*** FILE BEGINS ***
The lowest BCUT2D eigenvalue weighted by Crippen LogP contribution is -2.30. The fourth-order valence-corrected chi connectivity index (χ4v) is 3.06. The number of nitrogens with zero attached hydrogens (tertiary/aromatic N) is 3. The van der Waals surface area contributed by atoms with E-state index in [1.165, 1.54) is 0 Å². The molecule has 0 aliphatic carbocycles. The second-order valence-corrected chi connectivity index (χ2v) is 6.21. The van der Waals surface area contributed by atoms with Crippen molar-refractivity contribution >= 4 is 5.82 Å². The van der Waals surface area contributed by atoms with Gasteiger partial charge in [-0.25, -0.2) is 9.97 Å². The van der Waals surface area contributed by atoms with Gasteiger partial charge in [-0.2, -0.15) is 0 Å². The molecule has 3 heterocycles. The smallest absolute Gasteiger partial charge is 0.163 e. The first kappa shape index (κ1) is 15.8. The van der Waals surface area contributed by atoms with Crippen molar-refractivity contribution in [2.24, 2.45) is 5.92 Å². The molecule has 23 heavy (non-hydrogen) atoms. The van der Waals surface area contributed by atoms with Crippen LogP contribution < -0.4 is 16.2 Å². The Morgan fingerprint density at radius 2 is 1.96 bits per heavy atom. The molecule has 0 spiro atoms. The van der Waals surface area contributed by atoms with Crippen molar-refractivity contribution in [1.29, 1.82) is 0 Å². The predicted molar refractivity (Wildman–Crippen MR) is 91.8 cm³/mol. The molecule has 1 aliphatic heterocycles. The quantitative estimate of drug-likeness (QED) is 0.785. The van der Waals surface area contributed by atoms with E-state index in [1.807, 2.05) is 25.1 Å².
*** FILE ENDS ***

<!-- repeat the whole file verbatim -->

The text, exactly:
The lowest BCUT2D eigenvalue weighted by Crippen LogP contribution is -2.30. The fourth-order valence-corrected chi connectivity index (χ4v) is 3.06. The number of nitrogens with zero attached hydrogens (tertiary/aromatic N) is 3. The van der Waals surface area contributed by atoms with E-state index in [1.165, 1.54) is 0 Å². The molecule has 0 aliphatic carbocycles. The second-order valence-corrected chi connectivity index (χ2v) is 6.21. The van der Waals surface area contributed by atoms with Crippen molar-refractivity contribution >= 4 is 5.82 Å². The van der Waals surface area contributed by atoms with Gasteiger partial charge in [-0.25, -0.2) is 9.97 Å². The van der Waals surface area contributed by atoms with Gasteiger partial charge in [-0.2, -0.15) is 0 Å². The molecule has 3 heterocycles. The smallest absolute Gasteiger partial charge is 0.163 e. The first kappa shape index (κ1) is 15.8. The van der Waals surface area contributed by atoms with Crippen molar-refractivity contribution in [2.24, 2.45) is 5.92 Å². The molecule has 23 heavy (non-hydrogen) atoms. The van der Waals surface area contributed by atoms with Crippen LogP contribution < -0.4 is 16.2 Å². The Morgan fingerprint density at radius 2 is 1.96 bits per heavy atom. The molecule has 0 spiro atoms. The van der Waals surface area contributed by atoms with Crippen molar-refractivity contribution in [1.29, 1.82) is 0 Å². The predicted molar refractivity (Wildman–Crippen MR) is 91.8 cm³/mol. The molecule has 1 aliphatic heterocycles. The quantitative estimate of drug-likeness (QED) is 0.785. The van der Waals surface area contributed by atoms with E-state index in [1.807, 2.05) is 25.1 Å².